One of the main criticisms of the Big model is that it seems to completely miss the reasons for the popularity of, especially, the World of Darkness games.
Now, a charitable re-reading of the essays suggests that Ron believes that their popularity lies in the ability of players to dirft the games to their own sensibilities, while denigrating them for incoherence to an internally contradictory degree.
In terms of Chris Lehrich’s application of Levi-Strauss to gaming, a game should gain in popularity in proportion to the extent to which players may use it as a source of bricolage.
What, then, are properties of designed games (as opposed to games in play) that facilitate bricolage?
1. Mechnically, discrete mechanical “bits” that have a well defnied function, that work with easily understood interfaces to the other available mechanics that do not contradict the non-mechnical elements of the SiS.
2. In terms of background, setting, colour, what have you, elements that are evocative, carry a weight of meaning with them already, are easy to relate to each other, and do not contradict the mechanical definitions of the SiS.
From this PoV, we can see both Ron’s (and my) problem with, say, 1st ed Vampire, and the reasons for the popularity of the game. While the mechanics for Humanity and the established mood and theme were to a great extent contradictory (as the stated version of the rules made humanity both the measure and master of behaviour, while the theme was “can your character remain human?” BTW, very little penalty for only running to a minimum of humanity). But the nature of the ST system makes it relatively easy to build a locally understood version of the humanity scale, or a locally understood variant of the background of the game. And in fact, such was necessary to play the game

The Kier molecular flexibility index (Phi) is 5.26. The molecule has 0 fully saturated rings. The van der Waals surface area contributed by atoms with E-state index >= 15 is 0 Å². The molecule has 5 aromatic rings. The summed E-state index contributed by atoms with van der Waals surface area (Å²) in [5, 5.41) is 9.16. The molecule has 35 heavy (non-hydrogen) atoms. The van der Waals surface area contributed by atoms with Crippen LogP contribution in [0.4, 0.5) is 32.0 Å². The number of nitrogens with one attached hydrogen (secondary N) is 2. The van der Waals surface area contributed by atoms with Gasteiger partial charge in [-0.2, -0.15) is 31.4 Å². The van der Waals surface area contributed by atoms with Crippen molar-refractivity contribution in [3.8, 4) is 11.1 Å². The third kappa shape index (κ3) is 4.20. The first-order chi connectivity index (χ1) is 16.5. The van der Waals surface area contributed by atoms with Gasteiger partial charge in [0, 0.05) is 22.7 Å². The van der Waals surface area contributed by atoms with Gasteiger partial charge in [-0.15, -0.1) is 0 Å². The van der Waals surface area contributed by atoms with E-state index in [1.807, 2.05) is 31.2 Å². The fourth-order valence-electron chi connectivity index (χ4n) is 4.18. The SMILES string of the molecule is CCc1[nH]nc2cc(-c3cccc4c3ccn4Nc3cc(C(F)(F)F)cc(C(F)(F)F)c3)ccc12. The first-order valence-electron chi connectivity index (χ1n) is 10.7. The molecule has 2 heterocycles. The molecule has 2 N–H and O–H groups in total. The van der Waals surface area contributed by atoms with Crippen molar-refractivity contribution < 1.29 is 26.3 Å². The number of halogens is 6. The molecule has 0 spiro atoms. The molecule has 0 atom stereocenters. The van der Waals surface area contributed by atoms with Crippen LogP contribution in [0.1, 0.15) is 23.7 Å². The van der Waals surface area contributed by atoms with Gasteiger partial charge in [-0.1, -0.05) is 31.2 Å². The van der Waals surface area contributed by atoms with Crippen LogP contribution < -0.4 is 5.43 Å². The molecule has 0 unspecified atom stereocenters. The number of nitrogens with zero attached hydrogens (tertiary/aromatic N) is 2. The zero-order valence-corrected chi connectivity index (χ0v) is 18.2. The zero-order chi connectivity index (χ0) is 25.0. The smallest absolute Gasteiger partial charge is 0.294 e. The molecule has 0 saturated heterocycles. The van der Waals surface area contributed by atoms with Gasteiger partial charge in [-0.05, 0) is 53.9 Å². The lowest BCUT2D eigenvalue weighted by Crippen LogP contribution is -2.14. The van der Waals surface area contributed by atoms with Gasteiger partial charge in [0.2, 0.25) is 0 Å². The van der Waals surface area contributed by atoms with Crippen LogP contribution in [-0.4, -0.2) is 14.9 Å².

And I’m pretty sure that when these various groups interacted, there was biiii-iiiiig clash of the bricoleurs, all claiming the others were playing wrong. There was even a para in the ST guide that any Vamp in the Katana & trenchcoat “would be laughed out of any elysium”, ie, there is a WW one true way, but, err, our Tim Truman art could confuse a stupid person.
To a great extent, this is what Ron’s always said. However, The original GNS essay wasn’t just diagnostic, it was prescriptive for design. It suggests that design focussed on one agenda of play, and hard to drif to another, would be more rewarding for that agenda.
Such is self-defining. However, if we consider that RPG players are, through the necessity of the history of RPG’s*, bricoleurs, we can see that a focussed, engineered design with narrow purpose lends itself less well to bricolage. Succesful, in terms of long term play and, lets face it, sales, have gone to games which facilitate both mechnaical and setting bricolage: D20, Hero / Champions, GURPS, White Wolf, Traveller, Glorantha / Heroquest… all these involve large boxes of mechanical and conceptual toys / tools for palyers to futz around with, all with their own cultural weight both inside and outside RPG’s.
Anyway, more later, ttfn, time to go home…
*By which I mean that 1st AD&D is about the biggest pile of bricolage, in both setting and mechanics, you could ever hope to find. As a corrolary, D20 has been engineered to facilitate functional bricolage: it’s more the producer, not the product, of the bricolage process